The innovative website is the brainchild of Fungai Machirori: journalist, poet, blogger and feminist. Since it exploded onto the scene just three months ago, Her Zimbabwe has attracted more than a thousand followers on Facebook alone – and not all of them are women.
Machirori was inspired to start a gender-focused website late last year, when she attended the World Youth Summit Awards in Austria.She was fired up by the “energy of teenagers”, who were using social media to bring about positive transformation in communities all over the world. She was convinced she could do the same.
Returning to her freezing London flat, she took out her laptop and started brainstorming names for the new website with her Bulawayo-based friend, Tafadzwa Dihwa.
“The temperature was minus 3 degrees Celsius. I couldn’t have felt colder in my body, and yet the heat of our collective creative energy was almost tangible,” says Machirori.
A few weeks later, she jumped on a plane and came home to Zimbabwe to turn the dream into a reality. She had no job and no funding. “The road less travelled is always the scariest to pursue,” she recalls.
Friends and colleagues immediately rallied round. Some, like fellow journalist Fungai Tichawangana, offered technical help. In return, Machirori trained staff at his Zimbo Jam project.
“Her Zimbabwe is only alive today because of a range of influences in my life,” says Machirori. “A lot stems from the support that I have received from men who have always believed in me, and refused to keep my potential hidden in the dark.”
For Tichawangana,“gender is not about disempowering men, but about giving all people equal opportunities despite their sex”. The project resonated with him for another reason, too. It reminded him of his late wife, Shingie, and “her belief in giving people a platform to speak their mind, using technology as an empowerment tool”.
It is easy to see why Her Zimbabwe has attracted so many fans. The writing is fresh and vibrant – a kaleidoscope of Zimbabwean voices, both male and female.
Some voices are humorous and irreverent; others are raw and moving. In “My albinism doesn’t define me”, Bonnie Dudzai Mureyi describes her life as an albino woman in Zimbabwe.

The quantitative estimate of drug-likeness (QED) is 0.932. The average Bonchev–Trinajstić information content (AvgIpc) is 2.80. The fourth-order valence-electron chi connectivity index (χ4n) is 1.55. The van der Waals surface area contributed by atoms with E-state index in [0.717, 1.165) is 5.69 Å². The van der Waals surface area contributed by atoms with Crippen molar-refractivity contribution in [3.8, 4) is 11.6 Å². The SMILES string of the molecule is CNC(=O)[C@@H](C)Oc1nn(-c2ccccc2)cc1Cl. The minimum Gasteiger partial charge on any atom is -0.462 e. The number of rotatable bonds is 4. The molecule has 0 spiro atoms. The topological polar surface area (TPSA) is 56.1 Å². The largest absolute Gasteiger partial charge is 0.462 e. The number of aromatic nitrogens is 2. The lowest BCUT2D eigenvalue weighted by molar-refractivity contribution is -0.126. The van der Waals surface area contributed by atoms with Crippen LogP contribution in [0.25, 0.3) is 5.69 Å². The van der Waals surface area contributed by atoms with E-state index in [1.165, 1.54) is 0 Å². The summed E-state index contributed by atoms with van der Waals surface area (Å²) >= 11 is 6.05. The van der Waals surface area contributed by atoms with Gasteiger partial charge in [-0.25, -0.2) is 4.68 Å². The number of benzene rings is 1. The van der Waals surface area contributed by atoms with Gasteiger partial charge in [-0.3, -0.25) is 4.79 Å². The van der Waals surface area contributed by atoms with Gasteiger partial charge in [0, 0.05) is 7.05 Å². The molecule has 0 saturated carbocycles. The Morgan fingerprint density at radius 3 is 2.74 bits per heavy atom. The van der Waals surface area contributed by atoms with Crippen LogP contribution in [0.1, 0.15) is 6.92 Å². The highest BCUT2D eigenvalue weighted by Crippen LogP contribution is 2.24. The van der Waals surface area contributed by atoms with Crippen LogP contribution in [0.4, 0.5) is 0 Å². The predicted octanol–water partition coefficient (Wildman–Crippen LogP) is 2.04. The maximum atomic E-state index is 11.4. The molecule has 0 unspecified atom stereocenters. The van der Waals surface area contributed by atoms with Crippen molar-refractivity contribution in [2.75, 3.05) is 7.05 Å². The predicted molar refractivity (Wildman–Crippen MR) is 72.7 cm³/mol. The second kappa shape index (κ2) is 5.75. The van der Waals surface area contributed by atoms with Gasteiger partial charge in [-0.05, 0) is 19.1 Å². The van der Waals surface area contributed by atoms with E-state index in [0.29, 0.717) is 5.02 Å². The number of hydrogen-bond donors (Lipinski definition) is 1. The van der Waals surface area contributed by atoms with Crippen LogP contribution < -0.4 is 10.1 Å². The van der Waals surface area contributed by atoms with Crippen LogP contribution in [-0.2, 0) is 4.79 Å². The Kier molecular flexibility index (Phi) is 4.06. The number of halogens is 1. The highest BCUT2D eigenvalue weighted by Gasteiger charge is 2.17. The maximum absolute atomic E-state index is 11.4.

“I wish albino women would know that many times, stigma and discrimination begins with them. The world has a tendency to just throw back at you what you emit. Believe in your mind first that you are worth love and respect, and the world will freely give it,” writes Mureyi.
Nyasha Gloria Sengayi’s provocative article, “Whose virginity is it anyway?” generates a flurry of responses from readers.
“Oh wow. It’s as if you walked into my brain and picked my random thoughts on this subject, and pieced them all together” comments one.
Meanwhile, top Zimbabwean comedian, Carl Joshua Ncube, reveals an unexpected side of himself in “From suicide to love”: a powerful account of his battle with depression.
“Carl is a big, funny, alpha male,” says Her Zimbabwe’s public relations co-ordinator, Rutendo Chigudo. “But like all men he is also vulnerable and human. The website is a space where men can express that side of themselves. There are not many places where they can do that.”
But Her Zimbabwe is not without its critics. Some have accused the website of ignoring the needs of rural women who are unable to access the internet, and who therefore miss out on the “conversation”.
“We’d like the women who contribute [to the website] to personally defend their views and opinions, as that is part of the process of empowerment,” explains Machirori. “If we tried to engage [rural] women at this point, we would probably be talking more for them,instead of allowing them to talk for themselves. This is a conundrum that we are trying to work around.”
Chiedza Musengezi, a founder member of the Zimbabwean Women Writers (ZWW), suggests that Machirori and her team shouldn’t worry too much at such an early stage in the process. “Focus on something small, and it will grow,” she advises. “Don’t try to solve every problem at once”.
Musengezi says she is inspired by Her Zimbabwe – especially by the way the initiative uses technology to promote change – something that was not possible in the early days of ZWW.
“It’s safe, and you can talk, reach out and help others,” she says. “The more we can share, the more we will develop tolerance for each other.”Post published in: News